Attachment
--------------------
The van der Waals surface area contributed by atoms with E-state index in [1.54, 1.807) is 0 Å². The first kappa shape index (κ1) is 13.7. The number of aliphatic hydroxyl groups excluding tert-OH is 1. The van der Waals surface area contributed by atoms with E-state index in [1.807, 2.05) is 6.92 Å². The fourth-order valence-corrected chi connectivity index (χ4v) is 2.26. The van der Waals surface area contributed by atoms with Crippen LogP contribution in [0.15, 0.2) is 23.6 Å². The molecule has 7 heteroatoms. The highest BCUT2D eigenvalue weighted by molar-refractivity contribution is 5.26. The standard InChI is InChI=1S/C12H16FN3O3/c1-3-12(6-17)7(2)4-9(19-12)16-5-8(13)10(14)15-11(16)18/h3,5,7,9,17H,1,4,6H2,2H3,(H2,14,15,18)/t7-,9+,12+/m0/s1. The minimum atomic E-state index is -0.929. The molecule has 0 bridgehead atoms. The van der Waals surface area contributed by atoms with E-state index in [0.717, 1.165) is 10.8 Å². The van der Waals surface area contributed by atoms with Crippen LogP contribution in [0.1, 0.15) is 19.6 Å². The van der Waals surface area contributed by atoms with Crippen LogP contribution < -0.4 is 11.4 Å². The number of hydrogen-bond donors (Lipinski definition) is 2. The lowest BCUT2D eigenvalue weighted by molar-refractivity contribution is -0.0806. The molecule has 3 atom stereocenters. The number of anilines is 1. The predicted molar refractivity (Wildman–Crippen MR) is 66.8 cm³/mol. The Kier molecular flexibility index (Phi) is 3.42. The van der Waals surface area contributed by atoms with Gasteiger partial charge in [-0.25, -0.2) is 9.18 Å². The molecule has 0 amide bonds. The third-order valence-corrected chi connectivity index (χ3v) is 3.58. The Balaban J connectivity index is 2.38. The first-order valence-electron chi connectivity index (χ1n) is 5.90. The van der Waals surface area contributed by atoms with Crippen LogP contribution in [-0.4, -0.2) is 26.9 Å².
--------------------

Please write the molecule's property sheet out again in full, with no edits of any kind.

The van der Waals surface area contributed by atoms with E-state index in [1.54, 1.807) is 0 Å². The first kappa shape index (κ1) is 13.7. The number of aliphatic hydroxyl groups excluding tert-OH is 1. The van der Waals surface area contributed by atoms with E-state index in [1.807, 2.05) is 6.92 Å². The fourth-order valence-corrected chi connectivity index (χ4v) is 2.26. The van der Waals surface area contributed by atoms with Crippen LogP contribution in [0.15, 0.2) is 23.6 Å². The molecule has 7 heteroatoms. The highest BCUT2D eigenvalue weighted by molar-refractivity contribution is 5.26. The standard InChI is InChI=1S/C12H16FN3O3/c1-3-12(6-17)7(2)4-9(19-12)16-5-8(13)10(14)15-11(16)18/h3,5,7,9,17H,1,4,6H2,2H3,(H2,14,15,18)/t7-,9+,12+/m0/s1. The minimum atomic E-state index is -0.929. The molecule has 0 bridgehead atoms. The van der Waals surface area contributed by atoms with E-state index in [0.717, 1.165) is 10.8 Å². The van der Waals surface area contributed by atoms with Crippen LogP contribution in [0.1, 0.15) is 19.6 Å². The van der Waals surface area contributed by atoms with Crippen LogP contribution < -0.4 is 11.4 Å². The number of hydrogen-bond donors (Lipinski definition) is 2. The lowest BCUT2D eigenvalue weighted by molar-refractivity contribution is -0.0806. The molecule has 3 atom stereocenters. The number of anilines is 1. The predicted molar refractivity (Wildman–Crippen MR) is 66.8 cm³/mol. The Kier molecular flexibility index (Phi) is 3.42. The van der Waals surface area contributed by atoms with Gasteiger partial charge in [-0.25, -0.2) is 9.18 Å². The molecule has 0 amide bonds. The third-order valence-corrected chi connectivity index (χ3v) is 3.58. The Balaban J connectivity index is 2.38. The first-order valence-electron chi connectivity index (χ1n) is 5.90. The van der Waals surface area contributed by atoms with Crippen LogP contribution in [-0.4, -0.2) is 26.9 Å².